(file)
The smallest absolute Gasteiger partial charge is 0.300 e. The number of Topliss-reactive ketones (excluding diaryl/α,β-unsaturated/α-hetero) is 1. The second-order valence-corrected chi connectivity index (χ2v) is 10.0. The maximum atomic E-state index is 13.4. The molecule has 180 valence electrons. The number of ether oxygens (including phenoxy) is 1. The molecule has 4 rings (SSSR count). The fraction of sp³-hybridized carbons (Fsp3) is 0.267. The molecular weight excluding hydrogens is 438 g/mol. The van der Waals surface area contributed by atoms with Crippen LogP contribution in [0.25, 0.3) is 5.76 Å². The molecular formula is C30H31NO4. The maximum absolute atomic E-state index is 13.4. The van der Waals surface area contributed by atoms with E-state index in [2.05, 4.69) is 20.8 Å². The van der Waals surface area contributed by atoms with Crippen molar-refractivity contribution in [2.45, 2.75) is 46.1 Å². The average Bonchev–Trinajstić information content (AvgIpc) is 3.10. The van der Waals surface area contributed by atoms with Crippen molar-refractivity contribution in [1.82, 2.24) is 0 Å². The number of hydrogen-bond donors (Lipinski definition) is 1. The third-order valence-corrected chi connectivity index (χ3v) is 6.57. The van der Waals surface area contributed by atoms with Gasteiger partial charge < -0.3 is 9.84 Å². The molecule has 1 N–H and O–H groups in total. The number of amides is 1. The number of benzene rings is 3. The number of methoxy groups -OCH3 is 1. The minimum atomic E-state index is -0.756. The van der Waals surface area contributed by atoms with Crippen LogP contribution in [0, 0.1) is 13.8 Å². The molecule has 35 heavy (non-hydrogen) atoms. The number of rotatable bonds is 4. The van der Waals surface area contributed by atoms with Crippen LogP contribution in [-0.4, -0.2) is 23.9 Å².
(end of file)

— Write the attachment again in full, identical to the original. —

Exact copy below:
The smallest absolute Gasteiger partial charge is 0.300 e. The number of Topliss-reactive ketones (excluding diaryl/α,β-unsaturated/α-hetero) is 1. The second-order valence-corrected chi connectivity index (χ2v) is 10.0. The maximum atomic E-state index is 13.4. The molecule has 180 valence electrons. The number of ether oxygens (including phenoxy) is 1. The molecule has 4 rings (SSSR count). The fraction of sp³-hybridized carbons (Fsp3) is 0.267. The molecular weight excluding hydrogens is 438 g/mol. The van der Waals surface area contributed by atoms with Crippen LogP contribution in [0.25, 0.3) is 5.76 Å². The molecular formula is C30H31NO4. The maximum absolute atomic E-state index is 13.4. The van der Waals surface area contributed by atoms with E-state index in [2.05, 4.69) is 20.8 Å². The van der Waals surface area contributed by atoms with Crippen molar-refractivity contribution in [2.45, 2.75) is 46.1 Å². The average Bonchev–Trinajstić information content (AvgIpc) is 3.10. The van der Waals surface area contributed by atoms with Crippen molar-refractivity contribution in [1.82, 2.24) is 0 Å². The number of hydrogen-bond donors (Lipinski definition) is 1. The third-order valence-corrected chi connectivity index (χ3v) is 6.57. The van der Waals surface area contributed by atoms with Gasteiger partial charge < -0.3 is 9.84 Å². The molecule has 1 N–H and O–H groups in total. The number of amides is 1. The number of benzene rings is 3. The number of methoxy groups -OCH3 is 1. The minimum atomic E-state index is -0.756. The van der Waals surface area contributed by atoms with Crippen LogP contribution in [0, 0.1) is 13.8 Å². The molecule has 35 heavy (non-hydrogen) atoms. The number of rotatable bonds is 4. The van der Waals surface area contributed by atoms with Crippen LogP contribution in [-0.4, -0.2) is 23.9 Å².